George Friedman, The Next 100 Years: A Forecast for the 21st Century, 2010. Also available in print, e-book, and audiobook.

H. Pat Artis holds degrees in Engineering Mechanics, Computer Science, and Information. For three decades, he assisted major corporations and government agencies in the development of business resilience strategies.

20. The Delight of Chaos: Zen as Buddhism’s Class Clown

TIME: 3:00 – 4:30 p.m.
FEE: $35
DATES: 4 weeks: Mar 16, 23, 30, Apr 6
LOCATION: CRC, Concept Rm, 1880 Pratt Dr, Suite 2018

Buddhism, a pragmatic religion, points to mindful living. Each branch focuses on an aspect of the Buddha's life and teachings that brings that mindfulness to life. Zen, though firmly within Buddhism, introduces chaos and the seemingly absurd as its gateway to mindfulness and enlightenment. In the Buddhist circus, Zen says: “Send in the clowns!”


  • 1–3. Hinayana Buddhism (the small vessel—first manifestation), and Mayayana Buddhism (the large vessel—second manifestation with Humpty Dumpty effect)
  • 4. Zen: What is it?!

Russell Gregory taught for 25 years in the Philosophy/Religious Studies department at Radford University. His specialty was narrative analysis of the Hebrew Bible (Old Testament).


21. More Wrongful Convictions: What Seems to be the Problem?

TIME: 11:00 a.m. – 12:30 p.m.
FEE: $35
DATES: 6 weeks: Feb 24, Mar 3, 10, 17, 24, 31
LOCATION: CRC, Crescent Rm, 2000 Kraft Dr, Suite 2100

This course explores the issue of wrongful convictions through a series of case studies featured in Netflix documentaries. “The Way They See Us” is a docudrama about The Central Park Five (about 5 hours long). “The Innocent Man” is a documentary about the wrongful conviction of Ron Williamson, based on the John Grisham book of the same name (about 5 hours long). “The Innocence Files” is a documentary produced for Netflix by The Innocence Project in conjunction with John Grisham that covers several cases of wrongful convictions (9–10 hours long). Students must have access to Netflix and be willing to spend considerable time outside of class watching these programs. The course will conclude with a discussion of the apparent causes of wrongful convictions and possible remedies.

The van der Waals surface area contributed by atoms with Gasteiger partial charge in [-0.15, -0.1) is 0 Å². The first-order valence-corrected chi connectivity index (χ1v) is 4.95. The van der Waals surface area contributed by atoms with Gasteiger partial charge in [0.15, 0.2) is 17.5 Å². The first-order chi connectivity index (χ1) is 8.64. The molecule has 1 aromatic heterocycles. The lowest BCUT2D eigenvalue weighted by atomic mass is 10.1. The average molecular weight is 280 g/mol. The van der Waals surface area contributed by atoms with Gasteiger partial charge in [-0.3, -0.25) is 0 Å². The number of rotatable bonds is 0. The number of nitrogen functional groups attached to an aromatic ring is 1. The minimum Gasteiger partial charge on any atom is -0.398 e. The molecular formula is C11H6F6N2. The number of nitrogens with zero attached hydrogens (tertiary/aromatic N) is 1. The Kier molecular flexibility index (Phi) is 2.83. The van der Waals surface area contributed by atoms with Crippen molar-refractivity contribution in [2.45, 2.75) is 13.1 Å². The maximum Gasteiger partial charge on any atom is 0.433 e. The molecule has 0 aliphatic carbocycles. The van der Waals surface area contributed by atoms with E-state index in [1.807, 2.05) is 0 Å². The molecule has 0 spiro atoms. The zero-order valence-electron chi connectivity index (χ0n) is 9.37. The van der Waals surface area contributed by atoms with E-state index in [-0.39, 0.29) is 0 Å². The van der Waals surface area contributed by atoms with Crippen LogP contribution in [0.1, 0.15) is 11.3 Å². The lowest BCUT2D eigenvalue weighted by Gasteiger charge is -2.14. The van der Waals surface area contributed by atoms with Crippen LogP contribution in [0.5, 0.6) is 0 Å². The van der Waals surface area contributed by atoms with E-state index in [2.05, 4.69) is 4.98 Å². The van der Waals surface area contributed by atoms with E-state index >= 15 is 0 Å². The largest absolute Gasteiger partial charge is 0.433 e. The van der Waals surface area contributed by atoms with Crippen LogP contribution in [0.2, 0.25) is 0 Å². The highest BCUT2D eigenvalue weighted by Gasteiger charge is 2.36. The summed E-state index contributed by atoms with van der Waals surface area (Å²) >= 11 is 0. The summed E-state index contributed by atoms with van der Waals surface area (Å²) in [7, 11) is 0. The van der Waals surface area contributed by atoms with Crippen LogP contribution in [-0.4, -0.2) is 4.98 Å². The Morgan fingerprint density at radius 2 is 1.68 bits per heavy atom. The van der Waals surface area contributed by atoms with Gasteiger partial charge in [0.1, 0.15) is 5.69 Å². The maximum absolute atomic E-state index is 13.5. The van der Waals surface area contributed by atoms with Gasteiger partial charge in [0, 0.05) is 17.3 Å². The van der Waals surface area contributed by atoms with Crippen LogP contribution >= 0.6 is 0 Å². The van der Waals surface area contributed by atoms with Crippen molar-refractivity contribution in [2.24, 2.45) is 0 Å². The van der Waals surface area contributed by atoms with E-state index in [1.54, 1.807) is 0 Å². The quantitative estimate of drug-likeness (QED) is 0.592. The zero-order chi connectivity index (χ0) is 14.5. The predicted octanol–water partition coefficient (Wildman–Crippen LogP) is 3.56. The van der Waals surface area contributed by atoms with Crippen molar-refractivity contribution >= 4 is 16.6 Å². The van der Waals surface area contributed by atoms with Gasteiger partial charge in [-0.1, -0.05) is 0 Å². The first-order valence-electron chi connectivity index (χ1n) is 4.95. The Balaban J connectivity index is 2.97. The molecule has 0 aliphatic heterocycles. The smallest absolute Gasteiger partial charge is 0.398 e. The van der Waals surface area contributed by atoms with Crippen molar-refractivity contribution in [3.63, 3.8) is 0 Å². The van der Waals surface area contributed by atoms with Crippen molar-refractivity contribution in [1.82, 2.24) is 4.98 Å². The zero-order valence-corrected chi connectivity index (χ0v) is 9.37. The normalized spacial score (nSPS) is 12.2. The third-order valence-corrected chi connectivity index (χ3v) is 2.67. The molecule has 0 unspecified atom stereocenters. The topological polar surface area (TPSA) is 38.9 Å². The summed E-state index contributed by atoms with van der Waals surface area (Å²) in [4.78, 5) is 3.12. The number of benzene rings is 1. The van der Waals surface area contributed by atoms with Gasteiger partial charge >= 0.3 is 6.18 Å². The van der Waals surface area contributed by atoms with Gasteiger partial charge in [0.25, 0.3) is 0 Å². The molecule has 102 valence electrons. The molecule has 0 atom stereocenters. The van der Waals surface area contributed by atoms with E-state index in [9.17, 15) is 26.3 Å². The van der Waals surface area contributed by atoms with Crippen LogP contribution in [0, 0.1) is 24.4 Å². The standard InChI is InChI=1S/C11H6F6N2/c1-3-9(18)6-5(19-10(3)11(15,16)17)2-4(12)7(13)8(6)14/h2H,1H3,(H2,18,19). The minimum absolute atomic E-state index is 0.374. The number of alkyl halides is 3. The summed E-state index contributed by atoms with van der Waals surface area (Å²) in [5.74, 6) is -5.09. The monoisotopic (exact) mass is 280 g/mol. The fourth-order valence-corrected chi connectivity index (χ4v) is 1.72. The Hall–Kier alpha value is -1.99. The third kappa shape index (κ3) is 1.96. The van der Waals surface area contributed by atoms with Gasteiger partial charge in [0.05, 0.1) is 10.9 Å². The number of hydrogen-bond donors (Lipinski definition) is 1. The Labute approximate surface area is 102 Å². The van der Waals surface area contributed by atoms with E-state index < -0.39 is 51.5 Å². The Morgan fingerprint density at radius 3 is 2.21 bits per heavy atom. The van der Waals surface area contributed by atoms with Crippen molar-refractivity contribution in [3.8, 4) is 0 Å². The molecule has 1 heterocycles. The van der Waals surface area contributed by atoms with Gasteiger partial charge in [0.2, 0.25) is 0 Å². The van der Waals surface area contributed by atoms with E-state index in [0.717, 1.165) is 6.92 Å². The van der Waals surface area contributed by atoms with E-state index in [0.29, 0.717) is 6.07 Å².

• “The Way They See Us”—2 classes
  • “The Innocent Man”—1 class
  • “The Innocence Files”—3 classes

Jack Call is Professor Emeritus of Criminal Justice at Radford University. He has taught multiple courses for LLI on the Supreme Court and criminal justice issues.

22. Examining the Influence of Machiavelli’s The Prince on 21st Century Politics

TIME: 1:00 – 2:30 p.m.
FEE: $35
DATES: 6 weeks: Feb 24, Mar 3, 10, 17, 24, 31
LOCATION: CRC, Crescent Rm, 2000 Kraft Dr, Suite 2100

Machiavelli's The Prince is perhaps the best-known treatise on politics in the western world. Machiavelli was well aware that his relatively short treatise on politics was playing with fire. When it was finally published, he was denounced at the time as a teacher of evil, but much, if not most, of the modern world regards him as a "realist." Is this judgment a defect in the political science of modernity, or did his contemporaries know something we either do not know or have forgotten? For the American founders, The Prince was continually in their broad conception of political science; both the structure of the Constitution in general and the office of the Presidency in particular reflect this awareness.

Is Machiavelli still relevant in the 21st century, or is he merely a name in some obscure history book? Why should we care? What does our response to The Prince tell us about ourselves? This course is designed to read Machiavelli as one of our preeminent teachers of politics and to explore the implications of that teaching. As such, Machiavelli is the true teacher for this course and we are all his students.